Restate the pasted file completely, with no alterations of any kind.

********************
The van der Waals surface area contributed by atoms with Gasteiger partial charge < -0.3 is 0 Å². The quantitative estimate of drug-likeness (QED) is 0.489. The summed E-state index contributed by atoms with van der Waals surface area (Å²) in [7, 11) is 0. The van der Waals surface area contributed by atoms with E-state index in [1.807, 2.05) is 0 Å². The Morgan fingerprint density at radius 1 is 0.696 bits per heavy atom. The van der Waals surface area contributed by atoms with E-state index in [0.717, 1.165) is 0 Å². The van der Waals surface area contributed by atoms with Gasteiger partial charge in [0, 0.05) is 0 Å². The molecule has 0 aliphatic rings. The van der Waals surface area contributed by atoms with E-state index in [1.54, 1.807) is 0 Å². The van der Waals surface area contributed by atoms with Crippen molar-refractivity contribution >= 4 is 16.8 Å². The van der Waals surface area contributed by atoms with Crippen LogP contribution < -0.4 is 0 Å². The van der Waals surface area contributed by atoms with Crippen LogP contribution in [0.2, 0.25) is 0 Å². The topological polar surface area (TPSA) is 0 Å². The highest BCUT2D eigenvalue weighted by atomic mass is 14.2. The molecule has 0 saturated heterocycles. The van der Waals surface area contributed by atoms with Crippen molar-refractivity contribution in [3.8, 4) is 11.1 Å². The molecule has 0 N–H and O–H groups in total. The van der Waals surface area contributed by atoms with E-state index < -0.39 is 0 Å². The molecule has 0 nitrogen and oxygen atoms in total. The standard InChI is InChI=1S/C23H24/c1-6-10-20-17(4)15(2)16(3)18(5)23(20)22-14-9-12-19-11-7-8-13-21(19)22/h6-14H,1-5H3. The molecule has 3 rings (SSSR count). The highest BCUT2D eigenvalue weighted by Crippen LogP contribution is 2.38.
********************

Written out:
The van der Waals surface area contributed by atoms with Gasteiger partial charge < -0.3 is 0 Å². The quantitative estimate of drug-likeness (QED) is 0.489. The summed E-state index contributed by atoms with van der Waals surface area (Å²) in [7, 11) is 0. The van der Waals surface area contributed by atoms with E-state index in [1.807, 2.05) is 0 Å². The Morgan fingerprint density at radius 1 is 0.696 bits per heavy atom. The van der Waals surface area contributed by atoms with E-state index in [0.717, 1.165) is 0 Å². The van der Waals surface area contributed by atoms with Gasteiger partial charge in [0, 0.05) is 0 Å². The molecule has 0 aliphatic rings. The van der Waals surface area contributed by atoms with E-state index in [1.54, 1.807) is 0 Å². The van der Waals surface area contributed by atoms with Crippen molar-refractivity contribution >= 4 is 16.8 Å². The van der Waals surface area contributed by atoms with Crippen LogP contribution < -0.4 is 0 Å². The van der Waals surface area contributed by atoms with Crippen LogP contribution in [0.2, 0.25) is 0 Å². The topological polar surface area (TPSA) is 0 Å². The highest BCUT2D eigenvalue weighted by atomic mass is 14.2. The molecule has 0 saturated heterocycles. The van der Waals surface area contributed by atoms with Crippen molar-refractivity contribution in [3.8, 4) is 11.1 Å². The molecule has 0 N–H and O–H groups in total. The van der Waals surface area contributed by atoms with E-state index < -0.39 is 0 Å². The molecule has 0 nitrogen and oxygen atoms in total. The standard InChI is InChI=1S/C23H24/c1-6-10-20-17(4)15(2)16(3)18(5)23(20)22-14-9-12-19-11-7-8-13-21(19)22/h6-14H,1-5H3. The molecule has 3 rings (SSSR count). The highest BCUT2D eigenvalue weighted by Crippen LogP contribution is 2.38.